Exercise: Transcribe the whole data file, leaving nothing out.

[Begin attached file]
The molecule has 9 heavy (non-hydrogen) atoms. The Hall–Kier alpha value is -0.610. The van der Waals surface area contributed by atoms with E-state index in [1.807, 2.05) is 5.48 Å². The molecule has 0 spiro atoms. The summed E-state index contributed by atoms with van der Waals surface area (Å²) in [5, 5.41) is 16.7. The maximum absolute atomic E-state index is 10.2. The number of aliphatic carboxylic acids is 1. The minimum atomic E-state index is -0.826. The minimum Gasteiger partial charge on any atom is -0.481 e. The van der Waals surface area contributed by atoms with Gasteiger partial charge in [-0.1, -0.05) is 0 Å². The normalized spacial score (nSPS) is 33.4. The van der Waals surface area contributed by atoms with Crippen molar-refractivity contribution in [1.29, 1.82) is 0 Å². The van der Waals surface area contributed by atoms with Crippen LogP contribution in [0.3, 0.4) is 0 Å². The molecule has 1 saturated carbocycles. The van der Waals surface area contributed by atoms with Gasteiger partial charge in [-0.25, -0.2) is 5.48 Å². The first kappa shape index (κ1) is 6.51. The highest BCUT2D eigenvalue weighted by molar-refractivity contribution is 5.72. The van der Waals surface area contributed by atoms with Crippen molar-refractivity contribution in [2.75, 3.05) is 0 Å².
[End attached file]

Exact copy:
The molecule has 9 heavy (non-hydrogen) atoms. The Hall–Kier alpha value is -0.610. The van der Waals surface area contributed by atoms with E-state index in [1.807, 2.05) is 5.48 Å². The molecule has 0 spiro atoms. The summed E-state index contributed by atoms with van der Waals surface area (Å²) in [5, 5.41) is 16.7. The maximum absolute atomic E-state index is 10.2. The number of aliphatic carboxylic acids is 1. The minimum atomic E-state index is -0.826. The minimum Gasteiger partial charge on any atom is -0.481 e. The van der Waals surface area contributed by atoms with Gasteiger partial charge in [-0.1, -0.05) is 0 Å². The normalized spacial score (nSPS) is 33.4. The van der Waals surface area contributed by atoms with Crippen molar-refractivity contribution in [1.29, 1.82) is 0 Å². The van der Waals surface area contributed by atoms with Crippen LogP contribution in [0.3, 0.4) is 0 Å². The molecule has 1 saturated carbocycles. The van der Waals surface area contributed by atoms with Gasteiger partial charge in [-0.25, -0.2) is 5.48 Å². The first kappa shape index (κ1) is 6.51. The highest BCUT2D eigenvalue weighted by molar-refractivity contribution is 5.72. The van der Waals surface area contributed by atoms with Crippen molar-refractivity contribution in [2.75, 3.05) is 0 Å².